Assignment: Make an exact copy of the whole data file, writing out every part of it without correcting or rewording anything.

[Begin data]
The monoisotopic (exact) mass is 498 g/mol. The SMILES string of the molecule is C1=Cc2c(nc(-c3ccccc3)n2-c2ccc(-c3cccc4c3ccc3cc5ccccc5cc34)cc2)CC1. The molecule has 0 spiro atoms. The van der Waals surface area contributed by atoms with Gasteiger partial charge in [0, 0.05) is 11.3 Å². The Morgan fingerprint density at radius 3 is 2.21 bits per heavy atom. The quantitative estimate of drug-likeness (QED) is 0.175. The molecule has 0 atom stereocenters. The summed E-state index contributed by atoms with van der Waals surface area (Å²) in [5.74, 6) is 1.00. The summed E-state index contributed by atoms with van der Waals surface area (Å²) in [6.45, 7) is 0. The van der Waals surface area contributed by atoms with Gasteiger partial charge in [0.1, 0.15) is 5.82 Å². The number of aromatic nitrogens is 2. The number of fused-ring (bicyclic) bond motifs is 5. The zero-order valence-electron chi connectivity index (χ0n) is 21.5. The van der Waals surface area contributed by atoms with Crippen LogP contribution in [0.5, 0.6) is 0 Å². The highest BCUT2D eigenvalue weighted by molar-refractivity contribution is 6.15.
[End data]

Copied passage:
The monoisotopic (exact) mass is 498 g/mol. The SMILES string of the molecule is C1=Cc2c(nc(-c3ccccc3)n2-c2ccc(-c3cccc4c3ccc3cc5ccccc5cc34)cc2)CC1. The molecule has 0 spiro atoms. The van der Waals surface area contributed by atoms with Gasteiger partial charge in [0, 0.05) is 11.3 Å². The Morgan fingerprint density at radius 3 is 2.21 bits per heavy atom. The quantitative estimate of drug-likeness (QED) is 0.175. The molecule has 0 atom stereocenters. The summed E-state index contributed by atoms with van der Waals surface area (Å²) in [5.74, 6) is 1.00. The summed E-state index contributed by atoms with van der Waals surface area (Å²) in [6.45, 7) is 0. The van der Waals surface area contributed by atoms with Gasteiger partial charge in [0.1, 0.15) is 5.82 Å². The number of aromatic nitrogens is 2. The number of fused-ring (bicyclic) bond motifs is 5. The zero-order valence-electron chi connectivity index (χ0n) is 21.5. The van der Waals surface area contributed by atoms with Crippen LogP contribution in [0.5, 0.6) is 0 Å². The highest BCUT2D eigenvalue weighted by molar-refractivity contribution is 6.15.